Advertisement

The GOP tax reform plan has polarized Americans along predictable lines. Depending on who you ask, it’s either a malicious reverse-Robin Hood plot to steal from the poor to give to the rich, or it’s an actual gift from God to the middle class to supercharge our economy forever.


I expect the reality of what finally gets passed (if it gets passed) will be rather more mundane than most people hope and/or fear. And call me cynical, but I also expect a year from now most Americans will still think their own taxes are too high and too complicated, that Washington privileges the wealthy and well-connected, that government spending is wasteful, and that the national debt is obscenely high. They’ll be right on all counts.

RARE POV: Is this really the best Republicans can do on tax reform?

That said, there’s one proposal in the tax plan drawing ire from unlikely allies: the elimination of the adoption tax credit. That’s a big deal, because adoption is really, really pricey. David French at National Review explains:

How much does it cost to adopt?  An Adoptive Families Magazine survey of 1,100 families who adopted children from 2012 to 2013 found that the average family spent $34,093 on independent adoptions and $39,966 if they went through an agency. My family adopted our youngest daughter in 2010, and those numbers match our experience.

Even for upper-middle-class families, that’s a staggering amount of money to spend, and the expenses are often concentrated within the span of a few months in a single year. Agency fees, legal fees, travel expenses — they all pile up. So families often seek help. They raise money from family and friends. They appeal to churches. They go into debt.

There is, however, one thing that helps these families, and it helps a lot: It’s called the adoption tax credit, a $13,570 non-refundable credit that phases out for truly high-income families.

You can see why congressional Republicans’ plan to get rid of this tax credit has a lot of people upset. The adoption tax credit can easily be the determining factor that makes financially responsible adoption possible for many families. The proposal to nix it has pro-lifers angry because this will make adoption more difficult and thus abortion more likely. It’s also a source of outrage in the LGBT community, as many same-sex couples seek to adopt.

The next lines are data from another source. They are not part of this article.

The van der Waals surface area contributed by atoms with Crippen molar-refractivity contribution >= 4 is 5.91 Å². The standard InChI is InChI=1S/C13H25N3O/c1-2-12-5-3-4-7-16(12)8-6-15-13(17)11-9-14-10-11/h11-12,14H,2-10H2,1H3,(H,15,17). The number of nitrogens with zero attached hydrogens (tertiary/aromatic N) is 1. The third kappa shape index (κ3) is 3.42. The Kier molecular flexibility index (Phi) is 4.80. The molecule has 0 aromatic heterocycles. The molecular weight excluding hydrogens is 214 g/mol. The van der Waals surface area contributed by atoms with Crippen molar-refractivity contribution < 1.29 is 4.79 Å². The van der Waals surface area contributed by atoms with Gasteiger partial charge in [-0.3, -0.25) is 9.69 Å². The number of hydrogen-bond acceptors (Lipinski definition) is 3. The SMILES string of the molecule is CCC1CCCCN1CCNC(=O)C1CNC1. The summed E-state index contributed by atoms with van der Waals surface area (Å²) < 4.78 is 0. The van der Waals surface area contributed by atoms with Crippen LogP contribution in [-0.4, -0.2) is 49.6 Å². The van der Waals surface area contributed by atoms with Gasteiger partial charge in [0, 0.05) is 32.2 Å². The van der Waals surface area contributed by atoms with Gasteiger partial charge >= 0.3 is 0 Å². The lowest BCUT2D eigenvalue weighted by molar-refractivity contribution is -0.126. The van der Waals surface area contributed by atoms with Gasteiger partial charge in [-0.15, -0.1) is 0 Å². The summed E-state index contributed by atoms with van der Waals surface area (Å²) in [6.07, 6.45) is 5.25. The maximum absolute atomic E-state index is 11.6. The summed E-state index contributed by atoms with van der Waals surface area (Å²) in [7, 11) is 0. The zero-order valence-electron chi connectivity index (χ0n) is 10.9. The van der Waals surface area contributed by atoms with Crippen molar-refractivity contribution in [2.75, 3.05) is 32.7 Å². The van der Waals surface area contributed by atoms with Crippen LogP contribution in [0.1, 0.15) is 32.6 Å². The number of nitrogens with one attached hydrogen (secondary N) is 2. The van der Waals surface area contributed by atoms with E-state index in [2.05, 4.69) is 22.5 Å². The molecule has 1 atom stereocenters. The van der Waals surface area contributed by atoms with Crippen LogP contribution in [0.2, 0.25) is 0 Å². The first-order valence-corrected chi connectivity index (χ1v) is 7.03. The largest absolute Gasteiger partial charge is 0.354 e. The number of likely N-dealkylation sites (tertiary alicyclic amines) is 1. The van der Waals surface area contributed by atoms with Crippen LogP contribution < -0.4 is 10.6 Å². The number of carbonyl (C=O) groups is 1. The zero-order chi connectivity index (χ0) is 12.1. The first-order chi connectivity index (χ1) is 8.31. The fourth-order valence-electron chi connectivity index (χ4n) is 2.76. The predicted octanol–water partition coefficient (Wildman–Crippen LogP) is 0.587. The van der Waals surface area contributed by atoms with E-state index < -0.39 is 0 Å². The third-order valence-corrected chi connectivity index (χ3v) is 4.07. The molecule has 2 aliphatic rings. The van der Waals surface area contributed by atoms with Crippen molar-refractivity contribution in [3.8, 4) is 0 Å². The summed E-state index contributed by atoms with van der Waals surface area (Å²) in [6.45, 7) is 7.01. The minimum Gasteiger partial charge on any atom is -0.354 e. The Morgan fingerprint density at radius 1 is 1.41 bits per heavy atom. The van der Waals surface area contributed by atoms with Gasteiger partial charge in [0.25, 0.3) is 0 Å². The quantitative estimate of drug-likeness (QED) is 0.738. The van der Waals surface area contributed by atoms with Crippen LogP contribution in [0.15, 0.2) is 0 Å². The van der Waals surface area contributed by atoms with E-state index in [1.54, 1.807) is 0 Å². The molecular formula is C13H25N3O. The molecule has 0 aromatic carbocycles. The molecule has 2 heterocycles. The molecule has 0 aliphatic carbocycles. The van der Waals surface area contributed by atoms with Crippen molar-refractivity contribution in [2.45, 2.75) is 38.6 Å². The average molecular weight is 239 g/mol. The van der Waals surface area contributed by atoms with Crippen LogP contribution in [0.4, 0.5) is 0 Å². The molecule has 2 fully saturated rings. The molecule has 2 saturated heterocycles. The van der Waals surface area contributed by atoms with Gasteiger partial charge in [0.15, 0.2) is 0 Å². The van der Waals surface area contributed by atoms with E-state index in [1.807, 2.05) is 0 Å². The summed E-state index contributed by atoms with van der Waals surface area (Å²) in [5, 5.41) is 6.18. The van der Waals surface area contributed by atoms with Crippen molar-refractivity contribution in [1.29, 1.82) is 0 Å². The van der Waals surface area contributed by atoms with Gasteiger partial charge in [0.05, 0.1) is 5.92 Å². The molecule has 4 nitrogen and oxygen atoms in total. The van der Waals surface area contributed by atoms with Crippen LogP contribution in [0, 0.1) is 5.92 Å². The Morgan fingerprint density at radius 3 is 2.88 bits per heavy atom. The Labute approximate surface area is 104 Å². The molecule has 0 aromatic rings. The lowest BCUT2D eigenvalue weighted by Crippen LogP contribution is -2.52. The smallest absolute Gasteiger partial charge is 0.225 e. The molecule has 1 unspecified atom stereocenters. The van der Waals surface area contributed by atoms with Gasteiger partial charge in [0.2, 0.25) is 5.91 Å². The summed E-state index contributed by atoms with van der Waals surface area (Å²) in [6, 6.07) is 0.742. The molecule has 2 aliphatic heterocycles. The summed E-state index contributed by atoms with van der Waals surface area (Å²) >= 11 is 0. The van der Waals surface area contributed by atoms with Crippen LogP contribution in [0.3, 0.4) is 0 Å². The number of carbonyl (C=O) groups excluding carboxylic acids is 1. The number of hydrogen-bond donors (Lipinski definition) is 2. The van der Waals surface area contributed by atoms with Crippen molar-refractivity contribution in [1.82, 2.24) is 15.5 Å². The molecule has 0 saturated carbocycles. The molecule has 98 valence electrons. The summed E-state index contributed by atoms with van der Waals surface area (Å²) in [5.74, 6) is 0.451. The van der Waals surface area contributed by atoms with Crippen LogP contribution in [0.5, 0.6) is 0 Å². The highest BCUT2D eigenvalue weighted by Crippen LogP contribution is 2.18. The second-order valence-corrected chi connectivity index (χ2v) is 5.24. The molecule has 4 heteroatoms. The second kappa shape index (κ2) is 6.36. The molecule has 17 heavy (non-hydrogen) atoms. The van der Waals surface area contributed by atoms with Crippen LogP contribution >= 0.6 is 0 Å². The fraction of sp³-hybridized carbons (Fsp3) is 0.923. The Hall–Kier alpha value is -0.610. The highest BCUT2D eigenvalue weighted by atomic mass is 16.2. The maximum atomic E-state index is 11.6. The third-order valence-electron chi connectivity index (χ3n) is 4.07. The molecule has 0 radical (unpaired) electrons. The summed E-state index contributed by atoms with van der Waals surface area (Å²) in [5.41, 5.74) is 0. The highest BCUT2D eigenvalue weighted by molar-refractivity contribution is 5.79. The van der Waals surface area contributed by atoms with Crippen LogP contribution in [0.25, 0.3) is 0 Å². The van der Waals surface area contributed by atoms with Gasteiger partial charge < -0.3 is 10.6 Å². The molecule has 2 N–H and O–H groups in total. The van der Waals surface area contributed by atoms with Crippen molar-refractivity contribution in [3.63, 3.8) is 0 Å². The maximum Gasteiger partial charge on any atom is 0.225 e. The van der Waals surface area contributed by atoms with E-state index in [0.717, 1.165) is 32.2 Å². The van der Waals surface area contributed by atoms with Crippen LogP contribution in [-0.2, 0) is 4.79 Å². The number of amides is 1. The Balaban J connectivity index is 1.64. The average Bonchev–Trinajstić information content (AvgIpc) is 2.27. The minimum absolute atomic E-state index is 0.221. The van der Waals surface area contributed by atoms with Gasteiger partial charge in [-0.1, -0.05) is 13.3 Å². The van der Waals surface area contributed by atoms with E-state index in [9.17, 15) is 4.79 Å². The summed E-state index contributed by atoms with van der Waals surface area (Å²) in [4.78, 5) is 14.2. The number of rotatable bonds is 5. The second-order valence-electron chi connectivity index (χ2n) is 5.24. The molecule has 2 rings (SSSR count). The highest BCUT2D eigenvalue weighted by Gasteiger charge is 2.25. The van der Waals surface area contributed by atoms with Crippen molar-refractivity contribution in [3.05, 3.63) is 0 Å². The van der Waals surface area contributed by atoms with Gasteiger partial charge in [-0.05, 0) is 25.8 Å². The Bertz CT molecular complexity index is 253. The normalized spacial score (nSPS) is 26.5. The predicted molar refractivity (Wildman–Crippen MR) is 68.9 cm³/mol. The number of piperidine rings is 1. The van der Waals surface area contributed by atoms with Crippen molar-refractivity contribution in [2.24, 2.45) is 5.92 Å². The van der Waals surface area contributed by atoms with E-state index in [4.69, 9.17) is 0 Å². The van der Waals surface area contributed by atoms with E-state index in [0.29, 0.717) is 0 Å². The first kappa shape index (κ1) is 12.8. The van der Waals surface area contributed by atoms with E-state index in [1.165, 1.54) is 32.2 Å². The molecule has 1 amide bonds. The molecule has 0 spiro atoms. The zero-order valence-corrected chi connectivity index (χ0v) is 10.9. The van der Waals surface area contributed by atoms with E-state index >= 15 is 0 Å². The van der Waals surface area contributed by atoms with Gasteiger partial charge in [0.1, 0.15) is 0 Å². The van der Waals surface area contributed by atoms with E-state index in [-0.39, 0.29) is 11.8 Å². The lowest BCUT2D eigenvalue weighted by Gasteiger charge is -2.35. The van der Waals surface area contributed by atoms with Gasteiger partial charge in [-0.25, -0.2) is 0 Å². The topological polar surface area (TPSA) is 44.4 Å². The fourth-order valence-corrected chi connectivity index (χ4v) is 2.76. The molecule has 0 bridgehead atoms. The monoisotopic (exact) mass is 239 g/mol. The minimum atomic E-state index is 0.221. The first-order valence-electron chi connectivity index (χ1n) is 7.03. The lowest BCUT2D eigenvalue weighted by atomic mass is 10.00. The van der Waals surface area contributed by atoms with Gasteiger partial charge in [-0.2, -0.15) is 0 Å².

House Ways and Means Committee Chair Kevin Brady (R-Texas), who has two adopted children in his own family, argued it makes sense to eliminate the credit because “we want a tax code that lowers rates and [helps you] every year of your life” rather than one “that has special provisions you may use once in your life.”

In the abstract, that seems reasonable, but it’s important to think about the specifics here. First of all, while getting adopted is indeed a one-time thing, it’s an enormous one-time thing that will literally change the course of a child’s life. There are larger principles at stake than bromides about fiscal conservatism.

Second, there’s reason to believe the credit is a net positive for the government’s balance books, because it helps move children out of the foster care system.

And third, crucially, part of the reason adoption is so expensive is rules and fees required by various levels of government.

RARE POV: This bipartisan bill would put some real limits on unconstitutional mass surveillance

The Adoption Network Law Center notes that “court costs (pre and finalization of adoption) as required by state or country regulations” plus “separate legal representation for adoptive and birth parent(s)” for those court appearances and meeting the demands of the Interstate Compact on the Placement of Children (ICPC), a federal law about adopting a child from another state, can all add to adoption costs.

“The biggest chunk of adoption fees generally go towards what I would lump together as ‘legal fees,’” Julie Gumm, author of “You Can Adopt Without Debt,” told The Washington Post. “Just from the processing of all the legal work that goes into that sort of complicated process.”

In other words, government makes adoption more expensive, and that complex network of rules and fees is not going to be changed by this tax bill. So why should this tax credit change either? Why would the GOP tax bill make adoption more expensive than it already is? Why throw up another barrier to kids finding a home?

You can sign a petition to save the adoption tax credit here.

Why would the GOP tax bill make adoption more expensive than it already is? AP Photo/Susan Walsh
Bonnie Kristian is a columnist at Rare, weekend editor at The Week, and a fellow at Defense Priorities. You can find more of her work at www.bonniekristian.com or follow her on Twitter @bonniekristian
View More Articles
Vote for the 2017 Rare Country Awards
Advertisement
Advertisement